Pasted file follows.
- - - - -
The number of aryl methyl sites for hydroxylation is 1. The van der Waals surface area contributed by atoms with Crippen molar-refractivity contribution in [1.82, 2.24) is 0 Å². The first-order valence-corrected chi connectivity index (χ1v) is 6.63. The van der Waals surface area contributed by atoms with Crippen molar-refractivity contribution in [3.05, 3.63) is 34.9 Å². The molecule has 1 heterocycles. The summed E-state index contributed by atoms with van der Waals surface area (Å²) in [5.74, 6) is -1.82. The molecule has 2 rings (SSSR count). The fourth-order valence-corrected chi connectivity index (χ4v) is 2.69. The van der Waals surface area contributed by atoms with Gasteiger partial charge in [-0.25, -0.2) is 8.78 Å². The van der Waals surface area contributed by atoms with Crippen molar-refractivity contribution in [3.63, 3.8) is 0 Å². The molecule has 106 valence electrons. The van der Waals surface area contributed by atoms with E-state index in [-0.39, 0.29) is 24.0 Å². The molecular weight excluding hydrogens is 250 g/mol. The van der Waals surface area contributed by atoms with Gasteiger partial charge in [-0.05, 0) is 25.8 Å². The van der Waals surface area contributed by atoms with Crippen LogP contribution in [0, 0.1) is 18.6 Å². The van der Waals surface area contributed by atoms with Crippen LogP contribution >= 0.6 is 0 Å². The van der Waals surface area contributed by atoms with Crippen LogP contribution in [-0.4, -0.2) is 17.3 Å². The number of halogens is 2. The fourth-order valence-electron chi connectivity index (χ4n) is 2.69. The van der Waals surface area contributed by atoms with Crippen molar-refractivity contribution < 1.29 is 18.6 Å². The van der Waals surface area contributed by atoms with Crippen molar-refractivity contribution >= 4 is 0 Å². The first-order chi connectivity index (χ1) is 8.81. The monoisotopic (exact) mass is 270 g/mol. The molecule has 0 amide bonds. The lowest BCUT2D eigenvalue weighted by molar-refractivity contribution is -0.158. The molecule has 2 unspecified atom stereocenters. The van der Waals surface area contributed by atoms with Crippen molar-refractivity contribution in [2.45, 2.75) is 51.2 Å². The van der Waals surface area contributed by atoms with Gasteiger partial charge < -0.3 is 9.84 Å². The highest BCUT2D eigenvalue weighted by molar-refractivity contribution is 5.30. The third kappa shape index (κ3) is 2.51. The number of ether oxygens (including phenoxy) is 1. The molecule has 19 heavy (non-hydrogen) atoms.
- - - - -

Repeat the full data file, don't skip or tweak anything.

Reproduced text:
The number of aryl methyl sites for hydroxylation is 1. The van der Waals surface area contributed by atoms with Crippen molar-refractivity contribution in [1.82, 2.24) is 0 Å². The first-order valence-corrected chi connectivity index (χ1v) is 6.63. The van der Waals surface area contributed by atoms with Crippen molar-refractivity contribution in [3.05, 3.63) is 34.9 Å². The molecule has 1 heterocycles. The summed E-state index contributed by atoms with van der Waals surface area (Å²) in [5.74, 6) is -1.82. The molecule has 2 rings (SSSR count). The fourth-order valence-corrected chi connectivity index (χ4v) is 2.69. The van der Waals surface area contributed by atoms with Gasteiger partial charge in [-0.25, -0.2) is 8.78 Å². The van der Waals surface area contributed by atoms with Crippen molar-refractivity contribution in [3.63, 3.8) is 0 Å². The molecule has 106 valence electrons. The van der Waals surface area contributed by atoms with E-state index in [-0.39, 0.29) is 24.0 Å². The molecular weight excluding hydrogens is 250 g/mol. The van der Waals surface area contributed by atoms with Gasteiger partial charge in [-0.05, 0) is 25.8 Å². The van der Waals surface area contributed by atoms with Crippen LogP contribution in [0, 0.1) is 18.6 Å². The van der Waals surface area contributed by atoms with Crippen LogP contribution >= 0.6 is 0 Å². The van der Waals surface area contributed by atoms with Crippen LogP contribution in [-0.4, -0.2) is 17.3 Å². The number of halogens is 2. The fourth-order valence-electron chi connectivity index (χ4n) is 2.69. The van der Waals surface area contributed by atoms with Crippen molar-refractivity contribution < 1.29 is 18.6 Å². The van der Waals surface area contributed by atoms with Crippen molar-refractivity contribution >= 4 is 0 Å². The first-order chi connectivity index (χ1) is 8.81. The monoisotopic (exact) mass is 270 g/mol. The molecule has 0 amide bonds. The lowest BCUT2D eigenvalue weighted by molar-refractivity contribution is -0.158. The molecule has 2 unspecified atom stereocenters. The van der Waals surface area contributed by atoms with Crippen molar-refractivity contribution in [2.45, 2.75) is 51.2 Å². The van der Waals surface area contributed by atoms with Gasteiger partial charge < -0.3 is 9.84 Å². The highest BCUT2D eigenvalue weighted by molar-refractivity contribution is 5.30. The third kappa shape index (κ3) is 2.51. The number of ether oxygens (including phenoxy) is 1. The molecule has 19 heavy (non-hydrogen) atoms.